The enormous tapestry of farmland and fields in the American Midwest is one of the most productive agricultural regions in the country. However thousands of years ago this opulent agricultural region was a glacial wasteland devoid of major vegetation and constantly swept by wind, rivers and freezing temperatures. Today, the remains of the glaciers and ice sheets give the region the ideal soils for agricultural production. The key ingredient for the soils are the millions of tonnes of fine sediment created by the glaciers. As the glaciers slide their way across the Earth’s surface, they pick up rocks and material which is then ground into a fine powder by the slow crunching movements of the glaciers over thousands of years. This fine powder, known as glacial drift, is then carried by wind and melt-water from the glacier and deposited in huge thick layers covering thousands of square kilometres.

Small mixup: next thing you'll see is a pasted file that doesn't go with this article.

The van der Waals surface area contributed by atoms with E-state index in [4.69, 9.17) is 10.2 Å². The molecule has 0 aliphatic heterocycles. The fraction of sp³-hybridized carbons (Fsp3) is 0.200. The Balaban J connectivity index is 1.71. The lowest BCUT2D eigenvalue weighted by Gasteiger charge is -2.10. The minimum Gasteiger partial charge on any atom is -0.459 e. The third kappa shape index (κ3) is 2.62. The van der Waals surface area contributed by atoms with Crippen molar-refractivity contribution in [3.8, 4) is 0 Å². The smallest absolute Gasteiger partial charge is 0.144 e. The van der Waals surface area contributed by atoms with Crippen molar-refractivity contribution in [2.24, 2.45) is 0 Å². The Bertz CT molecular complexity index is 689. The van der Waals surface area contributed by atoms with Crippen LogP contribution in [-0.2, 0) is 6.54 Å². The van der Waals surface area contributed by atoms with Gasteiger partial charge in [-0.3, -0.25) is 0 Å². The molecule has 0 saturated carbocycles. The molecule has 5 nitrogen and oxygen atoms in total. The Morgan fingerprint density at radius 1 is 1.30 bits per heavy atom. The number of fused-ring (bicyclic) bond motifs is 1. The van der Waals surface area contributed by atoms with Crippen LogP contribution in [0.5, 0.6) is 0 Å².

The fine, almost flour like soil provides ideal conditions to create a store of nutrients and water which the crops can readily access through their subterranean roots. Much of the soil in Illinois is known as Drummer Soil; this is considered such an integral part of the State’s identity that it has been designated as Illinois’ State Soil. Thanks to this glacial history, 89 percent of Illinois’s cropland is considered prime farmland by the United States Government.However, productivity is only part of the production process; transporting the goods also is a key part of Illinois’s agricultural success. Illinois has a competitive edge over many other states thanks to its central position in the USA and comprehensive transport infrastructure allowing transport across the nation and globe. The state boasts 3,200 kilometres of Interstate highway, 1,100 airports, landing areas and heliports, 1,780 miles of water way and the largest rail gateway in the nation in the city of Chicago.